• Individual Author: Lombardi, Joan; Mosle, Anne; Patel, Nisha; Schumacher, Rachel; Stedron, Jennifer
    Reference Type: Report
    Year: 2014

    Americans have always relied on a set of core beliefs that fall under the umbrella of "The American Dream." Hard work. Equal opportunity. Optimism. However, many feel these values are in jeopardy; many parents have a growing unease about the future-- their own futures and they children's futures. Major shifts in family demographics and structure, as well as in the skills and education required by the economy, mandate a change in how we help families succeed Two-generation approaches, which focus on creating opportunities for and meeting the needs of vulnerable children and their parents together, move the whole family toward educational success and economic security. Ascend is the national hub for two-generation approaches. In Gateways to Two Generations, Ascend considers the question: Will two-generation approaches applied to the early childhood development arena produce better outcomes for both children and parents? (author abstract)

    Americans have always relied on a set of core beliefs that fall under the umbrella of "The American Dream." Hard work. Equal opportunity. Optimism. However, many feel these values are in jeopardy; many parents have a growing unease about the future-- their own futures and they children's futures. Major shifts in family demographics and structure, as well as in the skills and education required by the economy, mandate a change in how we help families succeed Two-generation approaches, which focus on creating opportunities for and meeting the needs of vulnerable children and their parents together, move the whole family toward educational success and economic security. Ascend is the national hub for two-generation approaches. In Gateways to Two Generations, Ascend considers the question: Will two-generation approaches applied to the early childhood development arena produce better outcomes for both children and parents? (author abstract)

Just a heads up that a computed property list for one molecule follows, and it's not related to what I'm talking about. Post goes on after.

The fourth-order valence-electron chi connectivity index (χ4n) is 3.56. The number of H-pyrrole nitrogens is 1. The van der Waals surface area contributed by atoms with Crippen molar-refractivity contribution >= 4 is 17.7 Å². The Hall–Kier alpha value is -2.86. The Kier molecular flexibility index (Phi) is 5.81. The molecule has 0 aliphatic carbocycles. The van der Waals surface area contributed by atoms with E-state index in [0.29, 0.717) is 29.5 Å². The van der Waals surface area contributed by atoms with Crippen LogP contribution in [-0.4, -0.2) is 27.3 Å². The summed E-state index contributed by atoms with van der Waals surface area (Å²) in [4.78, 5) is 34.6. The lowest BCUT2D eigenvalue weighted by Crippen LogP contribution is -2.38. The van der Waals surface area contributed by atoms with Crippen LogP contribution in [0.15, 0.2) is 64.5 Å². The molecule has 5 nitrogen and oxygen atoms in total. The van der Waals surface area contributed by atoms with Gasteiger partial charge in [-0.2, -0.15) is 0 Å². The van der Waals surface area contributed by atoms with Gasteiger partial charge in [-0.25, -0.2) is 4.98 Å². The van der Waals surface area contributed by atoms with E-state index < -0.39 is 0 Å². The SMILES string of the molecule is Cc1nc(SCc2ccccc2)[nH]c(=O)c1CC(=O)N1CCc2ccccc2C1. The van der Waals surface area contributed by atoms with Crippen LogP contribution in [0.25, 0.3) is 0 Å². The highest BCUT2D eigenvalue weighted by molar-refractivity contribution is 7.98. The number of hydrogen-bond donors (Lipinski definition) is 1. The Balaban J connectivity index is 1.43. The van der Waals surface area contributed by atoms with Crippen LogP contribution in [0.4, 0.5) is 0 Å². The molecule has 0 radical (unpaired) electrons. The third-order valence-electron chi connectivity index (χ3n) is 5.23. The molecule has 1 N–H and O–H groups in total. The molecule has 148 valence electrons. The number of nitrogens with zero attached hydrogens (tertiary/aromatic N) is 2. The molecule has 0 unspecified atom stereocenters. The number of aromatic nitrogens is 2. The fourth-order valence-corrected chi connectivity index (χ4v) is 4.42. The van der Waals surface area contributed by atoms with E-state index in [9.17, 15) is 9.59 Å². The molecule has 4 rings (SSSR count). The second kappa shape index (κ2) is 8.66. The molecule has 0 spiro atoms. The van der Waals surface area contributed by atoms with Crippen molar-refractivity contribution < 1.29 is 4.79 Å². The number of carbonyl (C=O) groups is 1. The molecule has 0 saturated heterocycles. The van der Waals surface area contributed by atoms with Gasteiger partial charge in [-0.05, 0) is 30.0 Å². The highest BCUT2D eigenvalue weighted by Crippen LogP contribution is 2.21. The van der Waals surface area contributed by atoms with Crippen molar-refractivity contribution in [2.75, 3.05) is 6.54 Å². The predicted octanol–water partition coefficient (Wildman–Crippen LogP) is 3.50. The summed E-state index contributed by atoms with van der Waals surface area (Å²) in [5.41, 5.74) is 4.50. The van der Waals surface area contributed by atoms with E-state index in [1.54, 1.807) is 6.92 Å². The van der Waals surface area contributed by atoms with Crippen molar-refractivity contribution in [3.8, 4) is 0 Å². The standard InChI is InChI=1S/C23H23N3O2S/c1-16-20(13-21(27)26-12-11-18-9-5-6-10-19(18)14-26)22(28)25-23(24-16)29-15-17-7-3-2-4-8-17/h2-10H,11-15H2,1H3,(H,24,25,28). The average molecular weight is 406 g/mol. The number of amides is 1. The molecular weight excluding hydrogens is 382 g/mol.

• Individual Author: Bassett, Meegan Dugan
    Reference Type: Report
    Year: 2014

    Over the last few years, a new interest has emerged in two-generation (2 Gen) anti-poverty strategies. Federal and state policymakers, philanthropies, direct service nonprofits, and others have begun looking at better ways to provide low-income parents and children with resources to break the cycle of intergenerational poverty and improve economic mobility.

    Definitions of 2 Gen strategies include those that generally support family income growth and those that focus on providing children with excellent early childhood education and parents with tools to support children’s educational success. However, many 2 Gen policies and programs now start with the premise that what low-income families most need is access to quality education, good jobs with benefits, and a full array of family services and supports…

    As 2 Gen efforts gain more attention nationally, states are being recognized for their potential to stimulate new policies to better serve low-income families and address the long-standing challenges of intergenerational poverty and economic mobility…

    This...

    Over the last few years, a new interest has emerged in two-generation (2 Gen) anti-poverty strategies. Federal and state policymakers, philanthropies, direct service nonprofits, and others have begun looking at better ways to provide low-income parents and children with resources to break the cycle of intergenerational poverty and improve economic mobility.

    Definitions of 2 Gen strategies include those that generally support family income growth and those that focus on providing children with excellent early childhood education and parents with tools to support children’s educational success. However, many 2 Gen policies and programs now start with the premise that what low-income families most need is access to quality education, good jobs with benefits, and a full array of family services and supports…

    As 2 Gen efforts gain more attention nationally, states are being recognized for their potential to stimulate new policies to better serve low-income families and address the long-standing challenges of intergenerational poverty and economic mobility…

    This WPFP policy brief examines opportunities for states to play a prominent role in the evolving 2 Gen movement. The first section reviews the continuing need to address poverty in America, the history of 2 Gen strategies in America, the evidence suggesting the promise of 2 Gen efforts, and current efforts to bring renewed attention to 2 Gen work. It also elaborates on the WPFP’s approach to 2 Gen state policy work. The second section examines the role of states in pursuing 2 Gen strategies, with a particular focus on the state systems and policies that help adults to achieve economic success and maintain strong, stable families. The final section of this brief offers recommendations to support and stimulate state 2 Gen efforts. (author introduction)